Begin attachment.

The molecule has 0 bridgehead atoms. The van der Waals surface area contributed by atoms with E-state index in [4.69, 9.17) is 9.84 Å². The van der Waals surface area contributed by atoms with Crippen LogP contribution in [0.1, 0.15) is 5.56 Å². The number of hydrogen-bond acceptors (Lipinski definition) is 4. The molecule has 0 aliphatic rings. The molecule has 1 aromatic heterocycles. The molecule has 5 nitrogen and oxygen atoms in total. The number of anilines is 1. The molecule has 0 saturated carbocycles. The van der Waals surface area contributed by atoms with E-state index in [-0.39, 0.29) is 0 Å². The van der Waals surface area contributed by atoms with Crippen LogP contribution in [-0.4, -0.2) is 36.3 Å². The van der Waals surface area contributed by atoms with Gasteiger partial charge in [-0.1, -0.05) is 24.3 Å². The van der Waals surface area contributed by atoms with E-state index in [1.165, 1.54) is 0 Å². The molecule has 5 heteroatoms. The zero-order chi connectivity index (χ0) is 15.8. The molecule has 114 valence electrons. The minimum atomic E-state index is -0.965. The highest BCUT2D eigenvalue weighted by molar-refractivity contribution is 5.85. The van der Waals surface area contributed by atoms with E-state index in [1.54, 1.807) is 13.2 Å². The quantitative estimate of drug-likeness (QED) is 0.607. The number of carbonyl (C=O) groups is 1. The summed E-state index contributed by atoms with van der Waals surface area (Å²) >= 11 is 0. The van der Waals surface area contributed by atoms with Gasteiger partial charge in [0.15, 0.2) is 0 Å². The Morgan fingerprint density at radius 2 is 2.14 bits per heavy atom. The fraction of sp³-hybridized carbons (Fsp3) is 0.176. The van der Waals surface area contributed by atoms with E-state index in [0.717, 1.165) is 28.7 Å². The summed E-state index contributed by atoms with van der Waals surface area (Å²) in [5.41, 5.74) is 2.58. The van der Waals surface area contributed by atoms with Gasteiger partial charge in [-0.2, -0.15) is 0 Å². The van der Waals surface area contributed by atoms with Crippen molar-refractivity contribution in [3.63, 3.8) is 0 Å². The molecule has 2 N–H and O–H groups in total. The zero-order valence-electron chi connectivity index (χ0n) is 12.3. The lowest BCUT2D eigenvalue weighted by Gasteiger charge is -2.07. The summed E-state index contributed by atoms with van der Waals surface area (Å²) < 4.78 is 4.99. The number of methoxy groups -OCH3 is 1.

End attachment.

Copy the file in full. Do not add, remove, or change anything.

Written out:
The molecule has 0 bridgehead atoms. The van der Waals surface area contributed by atoms with E-state index in [4.69, 9.17) is 9.84 Å². The van der Waals surface area contributed by atoms with Crippen LogP contribution in [0.1, 0.15) is 5.56 Å². The number of hydrogen-bond acceptors (Lipinski definition) is 4. The molecule has 0 aliphatic rings. The molecule has 1 aromatic heterocycles. The molecule has 5 nitrogen and oxygen atoms in total. The number of anilines is 1. The molecule has 0 saturated carbocycles. The van der Waals surface area contributed by atoms with E-state index in [-0.39, 0.29) is 0 Å². The van der Waals surface area contributed by atoms with Crippen LogP contribution in [-0.4, -0.2) is 36.3 Å². The van der Waals surface area contributed by atoms with Gasteiger partial charge in [-0.1, -0.05) is 24.3 Å². The van der Waals surface area contributed by atoms with E-state index in [1.165, 1.54) is 0 Å². The molecule has 5 heteroatoms. The zero-order chi connectivity index (χ0) is 15.8. The molecule has 114 valence electrons. The minimum atomic E-state index is -0.965. The highest BCUT2D eigenvalue weighted by molar-refractivity contribution is 5.85. The van der Waals surface area contributed by atoms with E-state index in [1.54, 1.807) is 13.2 Å². The quantitative estimate of drug-likeness (QED) is 0.607. The number of carbonyl (C=O) groups is 1. The summed E-state index contributed by atoms with van der Waals surface area (Å²) >= 11 is 0. The van der Waals surface area contributed by atoms with Gasteiger partial charge in [0.15, 0.2) is 0 Å². The Morgan fingerprint density at radius 2 is 2.14 bits per heavy atom. The fraction of sp³-hybridized carbons (Fsp3) is 0.176. The van der Waals surface area contributed by atoms with E-state index in [0.717, 1.165) is 28.7 Å². The summed E-state index contributed by atoms with van der Waals surface area (Å²) in [5.41, 5.74) is 2.58. The van der Waals surface area contributed by atoms with Gasteiger partial charge in [-0.2, -0.15) is 0 Å². The van der Waals surface area contributed by atoms with Crippen molar-refractivity contribution in [3.63, 3.8) is 0 Å². The molecule has 2 N–H and O–H groups in total. The zero-order valence-electron chi connectivity index (χ0n) is 12.3. The lowest BCUT2D eigenvalue weighted by Gasteiger charge is -2.07. The summed E-state index contributed by atoms with van der Waals surface area (Å²) < 4.78 is 4.99. The number of methoxy groups -OCH3 is 1.